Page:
The rule of thumb for aquarium stocking rates is commonly considered one inch of fish for every 2 gallons of freshwater; and one inch per three gallons of saltwater.
This rule is based on small bodied fish such as neon tetras and similar sized fish.
A wide spread misconception about stocking an aquarium is that fish growth is depended on the size of the aquarium.
Fish will grow to their potential, and while stunted growth may occur, it is not due to the size of the aquarium. The cause is declining environmental conditions. Deteriorating water quality will create unfavorable and sometimes lethal conditions.
Assuming an aquarium is hooked up to a constant flow of water ammonia, nitrite, nitrate, and other waste particles would not accumulate as they are constantly flushed from the system. Many fish could be housed in this setup. This is indeed common practice for fish farms and commercial breeders.
Since this is not practical for the hobbyist the aquarium at home is filled to capacity and subject to accumulating waste because of it.
With water surface agitation providing oxygen, a filter removing solid waste and bacteria colonies breaking down ammonia and nitrite, natural conditions are created as closely as possible. Good aquarium maintenance, responsible feeding, and good general care will create a life sustaining environment.
It is helpful to understand what the filter rating means. The industry standard for this rating is based on the requirements of 1 inch of fish per Gallon of water for small species, and 3 inches per Gallon for larger species. For example, 20 one-inch Neon Tetras in a 20 Gallon setup reach the upper limit of a filter rated and recommended for a 20 Gallon aquarium.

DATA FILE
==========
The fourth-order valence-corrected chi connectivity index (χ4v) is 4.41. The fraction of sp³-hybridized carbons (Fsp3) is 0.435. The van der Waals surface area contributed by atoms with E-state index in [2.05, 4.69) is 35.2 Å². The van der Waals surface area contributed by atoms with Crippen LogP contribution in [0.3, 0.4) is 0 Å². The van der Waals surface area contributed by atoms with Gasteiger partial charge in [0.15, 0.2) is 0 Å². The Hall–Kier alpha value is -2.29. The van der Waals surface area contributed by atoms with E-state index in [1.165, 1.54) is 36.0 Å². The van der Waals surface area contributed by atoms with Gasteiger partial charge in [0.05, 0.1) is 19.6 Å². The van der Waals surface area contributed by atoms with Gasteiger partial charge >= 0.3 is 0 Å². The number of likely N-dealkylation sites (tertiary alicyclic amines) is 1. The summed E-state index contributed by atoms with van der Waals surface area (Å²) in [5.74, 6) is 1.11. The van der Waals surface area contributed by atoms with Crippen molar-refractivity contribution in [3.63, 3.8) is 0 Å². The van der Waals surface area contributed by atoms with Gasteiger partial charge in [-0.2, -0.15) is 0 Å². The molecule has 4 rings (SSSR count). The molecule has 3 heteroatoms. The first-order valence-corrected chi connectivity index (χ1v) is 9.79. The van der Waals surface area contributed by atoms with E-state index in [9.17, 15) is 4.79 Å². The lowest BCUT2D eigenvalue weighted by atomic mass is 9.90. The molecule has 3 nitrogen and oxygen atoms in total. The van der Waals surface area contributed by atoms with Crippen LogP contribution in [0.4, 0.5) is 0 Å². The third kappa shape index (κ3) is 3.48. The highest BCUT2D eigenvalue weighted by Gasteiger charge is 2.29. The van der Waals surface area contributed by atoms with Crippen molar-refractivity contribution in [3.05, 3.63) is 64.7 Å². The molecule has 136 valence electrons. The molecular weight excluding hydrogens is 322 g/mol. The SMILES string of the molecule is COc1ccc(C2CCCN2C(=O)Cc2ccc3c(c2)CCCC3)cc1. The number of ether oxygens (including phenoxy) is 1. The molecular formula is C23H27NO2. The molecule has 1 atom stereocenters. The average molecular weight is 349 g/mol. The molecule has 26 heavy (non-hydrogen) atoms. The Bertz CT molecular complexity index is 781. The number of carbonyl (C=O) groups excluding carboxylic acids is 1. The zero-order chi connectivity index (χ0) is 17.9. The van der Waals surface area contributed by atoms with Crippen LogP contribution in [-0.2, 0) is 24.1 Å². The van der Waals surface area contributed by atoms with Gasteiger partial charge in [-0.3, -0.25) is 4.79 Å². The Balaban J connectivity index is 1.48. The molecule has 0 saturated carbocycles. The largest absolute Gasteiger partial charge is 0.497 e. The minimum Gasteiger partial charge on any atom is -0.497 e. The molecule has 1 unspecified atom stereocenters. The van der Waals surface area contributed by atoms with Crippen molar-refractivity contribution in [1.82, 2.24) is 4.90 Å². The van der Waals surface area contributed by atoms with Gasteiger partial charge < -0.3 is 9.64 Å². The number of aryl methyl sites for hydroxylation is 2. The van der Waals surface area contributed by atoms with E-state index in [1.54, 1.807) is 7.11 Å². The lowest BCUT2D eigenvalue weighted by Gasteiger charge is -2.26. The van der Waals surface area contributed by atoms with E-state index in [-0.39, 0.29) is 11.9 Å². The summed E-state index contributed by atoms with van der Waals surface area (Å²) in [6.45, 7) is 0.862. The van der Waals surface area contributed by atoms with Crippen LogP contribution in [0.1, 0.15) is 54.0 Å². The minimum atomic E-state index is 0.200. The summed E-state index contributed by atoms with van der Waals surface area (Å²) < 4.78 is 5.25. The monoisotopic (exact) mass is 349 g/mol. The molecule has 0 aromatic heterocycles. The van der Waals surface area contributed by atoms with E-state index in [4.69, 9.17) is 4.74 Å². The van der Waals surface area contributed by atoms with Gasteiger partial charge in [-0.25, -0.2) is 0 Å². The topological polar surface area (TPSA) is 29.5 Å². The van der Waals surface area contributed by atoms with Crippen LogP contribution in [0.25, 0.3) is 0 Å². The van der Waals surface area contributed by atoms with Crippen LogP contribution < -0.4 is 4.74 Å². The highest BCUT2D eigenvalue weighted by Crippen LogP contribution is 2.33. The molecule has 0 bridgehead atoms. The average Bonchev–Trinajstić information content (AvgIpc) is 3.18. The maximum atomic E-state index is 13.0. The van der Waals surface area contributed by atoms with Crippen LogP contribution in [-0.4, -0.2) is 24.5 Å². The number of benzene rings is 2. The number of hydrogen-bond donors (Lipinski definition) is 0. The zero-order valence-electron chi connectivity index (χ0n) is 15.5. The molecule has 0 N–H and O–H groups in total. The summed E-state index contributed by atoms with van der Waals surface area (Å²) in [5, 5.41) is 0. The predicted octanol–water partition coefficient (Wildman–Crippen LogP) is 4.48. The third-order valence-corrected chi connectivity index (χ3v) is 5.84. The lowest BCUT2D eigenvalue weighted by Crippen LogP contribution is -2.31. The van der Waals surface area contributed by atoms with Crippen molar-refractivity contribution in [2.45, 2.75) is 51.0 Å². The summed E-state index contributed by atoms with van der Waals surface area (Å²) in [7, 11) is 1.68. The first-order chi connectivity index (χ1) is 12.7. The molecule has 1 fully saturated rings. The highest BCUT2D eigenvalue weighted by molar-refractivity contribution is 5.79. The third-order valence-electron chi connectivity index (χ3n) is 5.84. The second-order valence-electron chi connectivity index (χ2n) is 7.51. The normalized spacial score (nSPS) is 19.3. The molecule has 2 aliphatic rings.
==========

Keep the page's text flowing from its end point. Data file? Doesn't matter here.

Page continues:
30 Neon Tetras in a 20 Gallon aquarium would therefore require a filter rated for a 30 Gallon tank although a bigger tank would also be advisable.
Some knowledge is required prior to the purchase of fish to ensure that the aquarium is suitable. Determination of proper fish includes their preferred environment, behavior and compatibility with their own and other species, and tank specifications.
The aquarist should be aware for example that the practical pleco with all its might of 2 inches at the store can potentially grow to 10, 15, even 20 inches.
Playing it safe therefore requires the fish keeper to base their choice of aquatic livestock on the fully grown and mature size of the particular species.
A popular fish consistently stocked in an undersized aquarium is the Oscar.
An Estimated 120 Neon Tetras would equal the body mass of one mature Oscar. That means 120 inches of “biomass” according to the industry standard, which would equal a required tank size of 120 Gallons with adequate filtration.
Initial signs of overcrowding include more aggressive fish, fin damage, and the outbreak of diseases.
Further indications are cloudy water caused by elevated organic and inorganic pollutants with traces of ammonia present.
The most obvious and conclusive indicators are rising nitrate levels (even after water changes), dropping pH, and fish odor.
Fish breathe oxygen and create carbon dioxide. Carbon dioxide, which is easily soluble, is toxic to fish and lowers the pH as well.
An increasing fish population requires more bacteria colonies (nitrification), which in turn also require oxygen to oxidize ammonia to less harmful nitrites and nitrates. Nitrification produces hydrogen ions, which also lower the pH.
As more fish are present, more food is needed and more waste created, leading to an increase in dissolved organics, which interferes with nitrification, resulting in ammonia not being processed into less toxic compounds.
Carbon dioxide, hydrogen ions, pH, dissolved organics, and nitrification are all linked together. Changing one will affect the other.
The decisive factor in stocking the aquarium is the hobbyist. Next to the space requirements of the fish species another major factor is the level of involvement.
An aquarist on a low level maintenance agenda should stock less fish then the hobbyist on a regular schedule. The trick is to learn about the fish requirements and the boundaries set by the system.
The bottom line is that less is more. Limiting the number of fish will yield a healthier aquarium which is easier to maintain and far more pleasurable to own.
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